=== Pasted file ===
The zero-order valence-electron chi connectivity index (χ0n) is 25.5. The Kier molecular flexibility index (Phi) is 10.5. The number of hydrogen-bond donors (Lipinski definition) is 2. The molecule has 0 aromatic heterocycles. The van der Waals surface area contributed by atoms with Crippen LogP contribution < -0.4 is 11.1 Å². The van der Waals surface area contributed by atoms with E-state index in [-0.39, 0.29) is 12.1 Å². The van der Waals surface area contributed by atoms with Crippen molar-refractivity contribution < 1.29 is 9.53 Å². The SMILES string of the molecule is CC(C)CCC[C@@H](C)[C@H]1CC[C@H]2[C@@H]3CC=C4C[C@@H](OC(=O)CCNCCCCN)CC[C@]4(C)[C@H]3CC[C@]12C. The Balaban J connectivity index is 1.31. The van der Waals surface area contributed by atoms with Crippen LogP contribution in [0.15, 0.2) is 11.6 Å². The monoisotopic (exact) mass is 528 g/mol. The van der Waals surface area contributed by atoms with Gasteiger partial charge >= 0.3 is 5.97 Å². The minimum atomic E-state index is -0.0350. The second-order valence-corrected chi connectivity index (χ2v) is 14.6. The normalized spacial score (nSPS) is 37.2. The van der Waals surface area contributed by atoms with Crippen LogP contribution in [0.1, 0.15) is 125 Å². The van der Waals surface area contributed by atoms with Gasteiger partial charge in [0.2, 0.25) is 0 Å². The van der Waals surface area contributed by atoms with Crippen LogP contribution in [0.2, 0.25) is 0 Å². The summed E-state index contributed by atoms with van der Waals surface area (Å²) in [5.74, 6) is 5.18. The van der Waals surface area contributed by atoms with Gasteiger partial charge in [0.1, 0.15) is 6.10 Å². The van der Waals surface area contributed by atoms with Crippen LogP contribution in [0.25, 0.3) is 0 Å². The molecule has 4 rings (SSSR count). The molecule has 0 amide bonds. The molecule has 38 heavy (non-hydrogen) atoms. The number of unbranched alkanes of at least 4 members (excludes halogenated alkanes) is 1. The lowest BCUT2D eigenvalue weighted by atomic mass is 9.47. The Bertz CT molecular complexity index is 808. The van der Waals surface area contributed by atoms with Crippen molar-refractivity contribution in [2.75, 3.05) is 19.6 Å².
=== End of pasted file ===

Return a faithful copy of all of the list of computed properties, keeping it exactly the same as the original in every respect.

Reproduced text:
The zero-order valence-electron chi connectivity index (χ0n) is 25.5. The Kier molecular flexibility index (Phi) is 10.5. The number of hydrogen-bond donors (Lipinski definition) is 2. The molecule has 0 aromatic heterocycles. The van der Waals surface area contributed by atoms with Crippen LogP contribution < -0.4 is 11.1 Å². The van der Waals surface area contributed by atoms with E-state index in [-0.39, 0.29) is 12.1 Å². The van der Waals surface area contributed by atoms with Crippen molar-refractivity contribution < 1.29 is 9.53 Å². The SMILES string of the molecule is CC(C)CCC[C@@H](C)[C@H]1CC[C@H]2[C@@H]3CC=C4C[C@@H](OC(=O)CCNCCCCN)CC[C@]4(C)[C@H]3CC[C@]12C. The Balaban J connectivity index is 1.31. The van der Waals surface area contributed by atoms with Crippen LogP contribution in [0.15, 0.2) is 11.6 Å². The monoisotopic (exact) mass is 528 g/mol. The van der Waals surface area contributed by atoms with Gasteiger partial charge >= 0.3 is 5.97 Å². The minimum atomic E-state index is -0.0350. The second-order valence-corrected chi connectivity index (χ2v) is 14.6. The normalized spacial score (nSPS) is 37.2. The van der Waals surface area contributed by atoms with Crippen LogP contribution in [0.1, 0.15) is 125 Å². The van der Waals surface area contributed by atoms with Gasteiger partial charge in [0.2, 0.25) is 0 Å². The van der Waals surface area contributed by atoms with Crippen LogP contribution in [0.2, 0.25) is 0 Å². The summed E-state index contributed by atoms with van der Waals surface area (Å²) in [5.74, 6) is 5.18. The van der Waals surface area contributed by atoms with Gasteiger partial charge in [0.1, 0.15) is 6.10 Å². The van der Waals surface area contributed by atoms with Crippen LogP contribution in [0.25, 0.3) is 0 Å². The molecule has 4 rings (SSSR count). The molecule has 0 amide bonds. The molecule has 38 heavy (non-hydrogen) atoms. The number of unbranched alkanes of at least 4 members (excludes halogenated alkanes) is 1. The lowest BCUT2D eigenvalue weighted by atomic mass is 9.47. The Bertz CT molecular complexity index is 808. The van der Waals surface area contributed by atoms with Crippen molar-refractivity contribution in [2.75, 3.05) is 19.6 Å².